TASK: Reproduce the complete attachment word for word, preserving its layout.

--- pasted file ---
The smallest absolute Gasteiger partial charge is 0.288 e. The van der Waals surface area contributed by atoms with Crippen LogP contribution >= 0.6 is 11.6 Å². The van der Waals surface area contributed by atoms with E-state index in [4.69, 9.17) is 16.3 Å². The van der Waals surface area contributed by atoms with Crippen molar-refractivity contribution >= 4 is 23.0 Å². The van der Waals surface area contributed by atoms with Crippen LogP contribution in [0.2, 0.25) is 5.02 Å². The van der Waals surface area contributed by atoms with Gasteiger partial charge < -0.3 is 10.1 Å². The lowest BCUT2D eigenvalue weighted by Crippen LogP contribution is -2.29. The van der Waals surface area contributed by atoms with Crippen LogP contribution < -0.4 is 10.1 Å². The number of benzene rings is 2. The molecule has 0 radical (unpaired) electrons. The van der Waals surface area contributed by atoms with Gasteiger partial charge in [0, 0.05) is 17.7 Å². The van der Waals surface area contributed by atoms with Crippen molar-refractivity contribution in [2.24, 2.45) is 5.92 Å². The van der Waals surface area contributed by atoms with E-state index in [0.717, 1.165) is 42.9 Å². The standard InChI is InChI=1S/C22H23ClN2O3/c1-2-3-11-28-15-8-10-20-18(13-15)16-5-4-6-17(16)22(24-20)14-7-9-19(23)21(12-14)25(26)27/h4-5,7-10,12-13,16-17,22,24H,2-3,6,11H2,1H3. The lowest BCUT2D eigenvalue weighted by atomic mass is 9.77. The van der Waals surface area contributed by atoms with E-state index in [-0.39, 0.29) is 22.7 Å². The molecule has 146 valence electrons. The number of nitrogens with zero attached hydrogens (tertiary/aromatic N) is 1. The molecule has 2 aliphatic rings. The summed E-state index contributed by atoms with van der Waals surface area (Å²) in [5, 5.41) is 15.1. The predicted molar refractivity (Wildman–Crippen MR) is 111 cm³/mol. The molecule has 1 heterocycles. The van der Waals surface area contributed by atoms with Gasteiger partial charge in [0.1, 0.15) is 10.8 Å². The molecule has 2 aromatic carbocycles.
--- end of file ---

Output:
The smallest absolute Gasteiger partial charge is 0.288 e. The van der Waals surface area contributed by atoms with Crippen LogP contribution >= 0.6 is 11.6 Å². The van der Waals surface area contributed by atoms with E-state index in [4.69, 9.17) is 16.3 Å². The van der Waals surface area contributed by atoms with Crippen molar-refractivity contribution >= 4 is 23.0 Å². The van der Waals surface area contributed by atoms with Crippen LogP contribution in [0.2, 0.25) is 5.02 Å². The van der Waals surface area contributed by atoms with Gasteiger partial charge < -0.3 is 10.1 Å². The lowest BCUT2D eigenvalue weighted by Crippen LogP contribution is -2.29. The van der Waals surface area contributed by atoms with Crippen LogP contribution < -0.4 is 10.1 Å². The number of benzene rings is 2. The molecule has 0 radical (unpaired) electrons. The van der Waals surface area contributed by atoms with Gasteiger partial charge in [0, 0.05) is 17.7 Å². The van der Waals surface area contributed by atoms with Crippen molar-refractivity contribution in [2.24, 2.45) is 5.92 Å². The van der Waals surface area contributed by atoms with E-state index in [0.717, 1.165) is 42.9 Å². The standard InChI is InChI=1S/C22H23ClN2O3/c1-2-3-11-28-15-8-10-20-18(13-15)16-5-4-6-17(16)22(24-20)14-7-9-19(23)21(12-14)25(26)27/h4-5,7-10,12-13,16-17,22,24H,2-3,6,11H2,1H3. The lowest BCUT2D eigenvalue weighted by atomic mass is 9.77. The van der Waals surface area contributed by atoms with E-state index in [-0.39, 0.29) is 22.7 Å². The molecule has 146 valence electrons. The number of nitrogens with zero attached hydrogens (tertiary/aromatic N) is 1. The molecule has 2 aliphatic rings. The summed E-state index contributed by atoms with van der Waals surface area (Å²) in [5, 5.41) is 15.1. The predicted molar refractivity (Wildman–Crippen MR) is 111 cm³/mol. The molecule has 1 heterocycles. The van der Waals surface area contributed by atoms with Gasteiger partial charge in [0.1, 0.15) is 10.8 Å². The molecule has 2 aromatic carbocycles.